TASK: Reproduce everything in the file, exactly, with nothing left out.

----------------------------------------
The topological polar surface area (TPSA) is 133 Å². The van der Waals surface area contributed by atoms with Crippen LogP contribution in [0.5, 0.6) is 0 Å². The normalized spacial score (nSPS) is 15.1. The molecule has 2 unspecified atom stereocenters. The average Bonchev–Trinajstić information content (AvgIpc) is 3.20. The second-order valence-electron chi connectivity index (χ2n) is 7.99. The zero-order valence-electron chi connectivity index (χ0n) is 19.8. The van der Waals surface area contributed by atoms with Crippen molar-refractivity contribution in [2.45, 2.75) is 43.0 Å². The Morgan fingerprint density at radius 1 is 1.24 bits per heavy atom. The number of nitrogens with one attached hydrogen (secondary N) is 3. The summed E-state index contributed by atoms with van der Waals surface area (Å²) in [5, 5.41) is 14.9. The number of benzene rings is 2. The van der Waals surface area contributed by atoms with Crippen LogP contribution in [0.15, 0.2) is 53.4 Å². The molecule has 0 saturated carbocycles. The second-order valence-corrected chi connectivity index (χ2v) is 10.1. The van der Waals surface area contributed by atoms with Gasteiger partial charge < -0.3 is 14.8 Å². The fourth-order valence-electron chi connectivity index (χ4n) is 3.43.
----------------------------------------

The topological polar surface area (TPSA) is 133 Å². The van der Waals surface area contributed by atoms with Crippen LogP contribution in [0.5, 0.6) is 0 Å². The normalized spacial score (nSPS) is 15.1. The molecule has 2 unspecified atom stereocenters. The average Bonchev–Trinajstić information content (AvgIpc) is 3.20. The second-order valence-electron chi connectivity index (χ2n) is 7.99. The zero-order valence-electron chi connectivity index (χ0n) is 19.8. The van der Waals surface area contributed by atoms with Crippen molar-refractivity contribution in [2.45, 2.75) is 43.0 Å². The Morgan fingerprint density at radius 1 is 1.24 bits per heavy atom. The number of nitrogens with one attached hydrogen (secondary N) is 3. The summed E-state index contributed by atoms with van der Waals surface area (Å²) in [5, 5.41) is 14.9. The number of benzene rings is 2. The van der Waals surface area contributed by atoms with Crippen LogP contribution in [0.15, 0.2) is 53.4 Å². The molecule has 0 saturated carbocycles. The second-order valence-corrected chi connectivity index (χ2v) is 10.1. The van der Waals surface area contributed by atoms with Gasteiger partial charge < -0.3 is 14.8 Å². The fourth-order valence-electron chi connectivity index (χ4n) is 3.43.